Such a perspective entirely misconstrues prior sociological endeavours, ignores the inter-disciplinary approaches adopted at many universities and their encouragement through the Social Science Research Council. It gives the impression that sociology only came theoretically of age in the post-Parsonian era, and that structural functionalism alone, and for the first time, conjoined theory and research. 'The collaboration of Parsons the theorist with Sam Stouffer the empirical researcher, and the similar pairing of Merton with Lazarsfeld, seemed ample proof that the new paradigm could integrate sociological analysis and research' (Tiryakian, 1979a, p. 229).
A particularly insidious connotation of the above is that only with the overthrow of the Chicago dominance of sociology as epitomised in the coup within the American Sociological Society, could a theoretical sociology emerge in America.
Lengermann (1979), in a re-examination of the coup, argued that the coup was not about method or theory. Opposition to Chicago was 'bound together, not by a theoretical viewpoint, but by an organizational ideology of antielitism' (Lengermann, 1979, p. 194). Indeed, the main contention of the anti-Chicago group at the time was the threat to career chances from the 'patronage' of Chicago in a time of increasing pressure on jobs, due to the depression . Other sociology departments 'began to chafe under the dominance of the Chicago group... and definite steps were taken to increase leadership in the American Sociological Society from non-Chicago sociologists' (Cavan, 1983, p. 418).
At the meeting that established the American Sociological Review, organisational changes in the American Sociological Society were also voted in and all but one Chicago supporter (Dorothy Thomas) failed to be elected to executive or committee posts. However, Lengermann argued that the meeting of itself did not constitute the 'rebellion' against Chicago; rather it was the cumulation of a five-year sustained opposition to the Chicago base that began with Ogburn's election to the presidency of the society in 1928. This election, arguably, brought to a head the concern of the anti-Chicago group that Chicago had a too dominant role. The Bulletin of the Society for Social Research (February 1933) noted that seventy-four members of the Society had been registered at the American Sociological Society's Annual Conference in Cincinnati (December 1932).
The December 1935 issue of the Bulletin for the Society for Social Research announced the following members to give papers at the annual conference of the American Sociological Society that December: Nels Anderson, J.O. Babcock, Read Bain, E.W. Burgess, L.S. Cottrell, C.S. Hughes, C.S. Johnson, E.S. Johnson, H. Mowrer, R.E. Park, F.F. Stephan, W.W. Waller, H. Zorbaugh with E. Eubank, J. Dollard, L. Wirth as well as Park and Bain presiding at sectional meetings. In addition R. Faris, J.H. Kolb, S. Stouffer, C.S. Johnson, E.B. Reuter, F.M. Thrasher, and C.C. Zimmerman were to act as discussants.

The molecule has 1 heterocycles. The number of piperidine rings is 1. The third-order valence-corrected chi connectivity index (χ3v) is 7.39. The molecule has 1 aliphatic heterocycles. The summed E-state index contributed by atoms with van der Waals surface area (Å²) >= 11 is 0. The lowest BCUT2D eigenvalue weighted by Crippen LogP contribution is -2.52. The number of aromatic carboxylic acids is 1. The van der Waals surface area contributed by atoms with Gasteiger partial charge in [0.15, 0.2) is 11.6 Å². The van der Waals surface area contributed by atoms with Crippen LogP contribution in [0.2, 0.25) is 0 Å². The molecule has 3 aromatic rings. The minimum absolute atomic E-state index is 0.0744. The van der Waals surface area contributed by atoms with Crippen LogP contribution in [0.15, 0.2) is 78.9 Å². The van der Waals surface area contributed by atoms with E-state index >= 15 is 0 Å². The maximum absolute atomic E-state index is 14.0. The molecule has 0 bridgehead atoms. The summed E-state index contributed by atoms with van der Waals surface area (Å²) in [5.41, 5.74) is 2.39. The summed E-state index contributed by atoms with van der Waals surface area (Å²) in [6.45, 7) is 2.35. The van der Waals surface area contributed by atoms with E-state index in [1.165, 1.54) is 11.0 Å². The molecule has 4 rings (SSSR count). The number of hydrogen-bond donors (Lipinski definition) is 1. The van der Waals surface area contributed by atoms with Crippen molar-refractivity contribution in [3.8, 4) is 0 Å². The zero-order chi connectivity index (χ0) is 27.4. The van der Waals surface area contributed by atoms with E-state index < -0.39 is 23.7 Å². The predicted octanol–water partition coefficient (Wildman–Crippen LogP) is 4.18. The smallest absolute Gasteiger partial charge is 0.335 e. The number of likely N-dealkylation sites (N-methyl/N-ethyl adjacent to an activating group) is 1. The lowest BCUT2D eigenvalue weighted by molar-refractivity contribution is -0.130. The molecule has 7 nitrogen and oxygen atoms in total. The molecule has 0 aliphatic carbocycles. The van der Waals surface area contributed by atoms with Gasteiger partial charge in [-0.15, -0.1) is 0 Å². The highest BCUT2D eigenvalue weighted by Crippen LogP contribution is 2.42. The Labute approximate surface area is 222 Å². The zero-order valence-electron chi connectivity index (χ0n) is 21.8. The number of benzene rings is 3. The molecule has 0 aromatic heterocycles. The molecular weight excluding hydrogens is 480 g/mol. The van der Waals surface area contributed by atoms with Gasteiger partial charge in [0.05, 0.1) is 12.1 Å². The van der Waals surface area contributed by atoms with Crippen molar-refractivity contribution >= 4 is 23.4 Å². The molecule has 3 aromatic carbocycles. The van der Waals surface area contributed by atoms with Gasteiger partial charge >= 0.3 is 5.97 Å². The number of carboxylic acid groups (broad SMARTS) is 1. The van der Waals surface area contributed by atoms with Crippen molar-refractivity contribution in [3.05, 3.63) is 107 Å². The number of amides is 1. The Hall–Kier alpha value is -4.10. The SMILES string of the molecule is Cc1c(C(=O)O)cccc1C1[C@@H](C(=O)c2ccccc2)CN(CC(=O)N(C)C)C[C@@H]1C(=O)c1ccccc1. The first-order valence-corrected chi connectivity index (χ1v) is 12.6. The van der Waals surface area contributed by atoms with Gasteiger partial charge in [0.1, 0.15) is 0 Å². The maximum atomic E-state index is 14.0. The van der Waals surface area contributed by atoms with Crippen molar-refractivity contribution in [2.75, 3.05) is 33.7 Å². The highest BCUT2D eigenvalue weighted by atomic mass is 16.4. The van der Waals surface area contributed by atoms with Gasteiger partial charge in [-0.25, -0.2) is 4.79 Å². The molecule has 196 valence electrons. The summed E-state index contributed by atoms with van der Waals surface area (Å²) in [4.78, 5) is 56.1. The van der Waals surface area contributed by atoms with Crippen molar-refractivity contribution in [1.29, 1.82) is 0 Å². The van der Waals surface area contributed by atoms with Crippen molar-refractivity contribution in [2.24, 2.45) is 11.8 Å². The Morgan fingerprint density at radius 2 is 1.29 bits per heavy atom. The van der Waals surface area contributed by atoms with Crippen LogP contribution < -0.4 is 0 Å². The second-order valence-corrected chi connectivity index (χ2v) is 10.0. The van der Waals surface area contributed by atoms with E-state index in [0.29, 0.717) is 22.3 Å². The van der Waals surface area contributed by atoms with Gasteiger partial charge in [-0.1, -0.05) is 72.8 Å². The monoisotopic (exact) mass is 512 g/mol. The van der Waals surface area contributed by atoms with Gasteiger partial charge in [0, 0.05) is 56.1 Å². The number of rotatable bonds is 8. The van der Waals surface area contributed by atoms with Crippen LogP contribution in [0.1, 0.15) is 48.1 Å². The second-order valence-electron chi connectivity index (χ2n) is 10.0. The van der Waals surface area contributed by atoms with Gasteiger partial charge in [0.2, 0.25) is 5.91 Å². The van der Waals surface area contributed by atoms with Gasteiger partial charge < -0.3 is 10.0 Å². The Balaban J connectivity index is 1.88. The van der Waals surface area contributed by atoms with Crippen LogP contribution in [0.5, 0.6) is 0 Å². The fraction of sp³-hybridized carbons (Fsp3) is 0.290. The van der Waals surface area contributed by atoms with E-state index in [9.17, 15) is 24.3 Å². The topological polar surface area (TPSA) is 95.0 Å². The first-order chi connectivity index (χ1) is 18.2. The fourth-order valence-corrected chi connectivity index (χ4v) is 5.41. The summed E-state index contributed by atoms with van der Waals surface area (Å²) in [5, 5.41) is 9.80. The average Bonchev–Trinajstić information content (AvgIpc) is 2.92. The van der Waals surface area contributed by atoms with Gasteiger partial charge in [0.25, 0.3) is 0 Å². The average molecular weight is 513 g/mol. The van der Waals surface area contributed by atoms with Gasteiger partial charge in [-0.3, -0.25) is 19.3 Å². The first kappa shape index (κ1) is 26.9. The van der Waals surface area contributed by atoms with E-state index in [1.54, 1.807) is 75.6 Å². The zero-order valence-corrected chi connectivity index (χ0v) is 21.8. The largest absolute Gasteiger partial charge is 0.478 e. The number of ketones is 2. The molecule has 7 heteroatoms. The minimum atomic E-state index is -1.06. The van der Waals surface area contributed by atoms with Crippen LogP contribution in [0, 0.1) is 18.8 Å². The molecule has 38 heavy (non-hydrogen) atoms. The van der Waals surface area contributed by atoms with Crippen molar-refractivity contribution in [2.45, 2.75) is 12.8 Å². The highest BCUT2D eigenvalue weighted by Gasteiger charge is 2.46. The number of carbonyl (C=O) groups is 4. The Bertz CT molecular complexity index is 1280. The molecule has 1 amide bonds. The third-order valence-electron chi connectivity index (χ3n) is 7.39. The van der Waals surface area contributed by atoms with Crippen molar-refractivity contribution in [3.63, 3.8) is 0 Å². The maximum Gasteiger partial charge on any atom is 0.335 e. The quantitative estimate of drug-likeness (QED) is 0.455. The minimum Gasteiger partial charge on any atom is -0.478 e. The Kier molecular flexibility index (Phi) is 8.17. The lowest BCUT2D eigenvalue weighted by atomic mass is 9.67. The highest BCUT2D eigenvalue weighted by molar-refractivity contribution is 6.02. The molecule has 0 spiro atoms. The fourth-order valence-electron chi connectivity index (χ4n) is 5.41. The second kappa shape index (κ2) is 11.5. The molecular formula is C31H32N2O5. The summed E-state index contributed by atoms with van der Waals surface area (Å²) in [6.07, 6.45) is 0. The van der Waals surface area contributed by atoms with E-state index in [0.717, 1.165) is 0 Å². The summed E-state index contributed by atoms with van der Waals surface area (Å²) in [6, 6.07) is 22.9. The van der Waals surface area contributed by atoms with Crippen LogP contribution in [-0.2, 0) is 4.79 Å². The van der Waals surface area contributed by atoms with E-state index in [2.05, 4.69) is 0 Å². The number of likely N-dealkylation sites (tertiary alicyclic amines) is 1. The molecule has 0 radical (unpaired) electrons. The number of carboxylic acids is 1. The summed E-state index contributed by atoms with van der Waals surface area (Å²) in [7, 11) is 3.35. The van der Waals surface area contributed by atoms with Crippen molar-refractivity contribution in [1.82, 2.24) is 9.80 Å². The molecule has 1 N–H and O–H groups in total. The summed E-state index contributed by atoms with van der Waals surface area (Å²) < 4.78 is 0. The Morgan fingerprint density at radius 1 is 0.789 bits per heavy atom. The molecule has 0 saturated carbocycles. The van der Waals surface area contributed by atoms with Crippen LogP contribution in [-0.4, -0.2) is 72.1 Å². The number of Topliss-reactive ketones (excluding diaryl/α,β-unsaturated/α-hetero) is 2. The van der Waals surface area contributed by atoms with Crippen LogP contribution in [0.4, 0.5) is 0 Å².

The Chicagoans were aware of the undercurrents of dissatisfaction with the national association, but did not ascribe it to their own pre-eminence. For example, in the discussion of the American Sociological Society Conference of 1932,
most of the reporters paid more attention to the undercurrents felt in the national society than to the papers read at the formal meetings. Many seemed to feel that there were more or less serious tensions in the organisation which were giving rise to preliminary millings about which may follow through some sort of social movement which in turn may eventuate in new institutional structures within or without the mother structure. (Minutes of the Society for Social Research, 9th January 1933)
The tension that followed Ogburn's election was not a function of Chicago providing the President of the Society. Chicago had, of course, provided the president of the society before, but the rebels had not been so organised before nor had the Chicago base been so firm. Ogburn was not only a Chicagoan, but was also a quantifier and was supported by other quantifiers. The result was a gradual build up of combatants that had Chicago and the quantifiers on one side and, on the other, a diffuse group with no obvious identifiable theoretical or methodological or institutional links whom Lengermann described as 'association men', supported by a wider (and in the last resort crucial) group whose links were geographic (from the East and Southwest). This group were 'agitated and divided by theoretical issues' and acted spontaneously in their discontent with Chicago's influence. The two sides were acting politically and over five years each side came to the ascendency in turn. It was only when the opponents managed to manoeuvre into a position when they could motivate the large band of general sympathisers that they effected the 'defeat' of the Chicago group.
An examination of the two camps reinforces the political rather than theoretic or methodological nature of the division. On the Chicago side were the Chicago faculty, W.I. Thomas, a group of Chicago graduate students from the 1930s and some earlier graduates and members of the Midwestern and Southern regional associations. In addition Stuart Rice, S. A. Chapin, Dorothy Thomas, Kimball Young and George Lundberg among other quantifiers strongly supported Chicago.
The other side was effectively led by L.L. Bernard, a graduate of Chicago in 1910 who had been a professorial lecturer for two quarters at Chicago in 1927 but failed to get a full-time post at the University. He was supported by J. Davis of Yale, W.P. Meroney of Baylor (M. A. Chicago, 1922), Newell Sims of Oberlin and Harold Phelps of Pittsburgh. These were the collaborating group that organized the opposition in an overt and direct way.
They were in turn supported more-or-less strongly by C. North, (Chicago doctorate, 1908), M.C. Elmer (a Chicago doctorate, 1914), Earle Eubank (Chicago doctorate, 1915), W.C. Smith (Chicago doctorate, 1920), Floyd House (Chicago doctorate, 1924 and assistant professor at Chicago in 1925 and 1926), Howard P. Becker (a Chicago doctorate, 1930), Willard Waller (MA, Chicago, 1925, and author of a reply to Lundberg supporting Blumer's position in the first issue of the American Sociological Review), O.D. Duncan (a quantifier who later obtained a doctorate from Chicago, 1949, and was appointed an assistant professor in 1950), Read Bain, M. Parmelee, F.H. Hankins, J. Bossard, M. Davie, C. Dittmer, S. Kingsbury, J. Lord, H. Miller, J.J. Rhyne, E.A. Ross, M.M. Willey, and J.M. Williams. In addition the membership of the Eastern, Southwestern and Ohio regional societies supported the anti-Chicago group.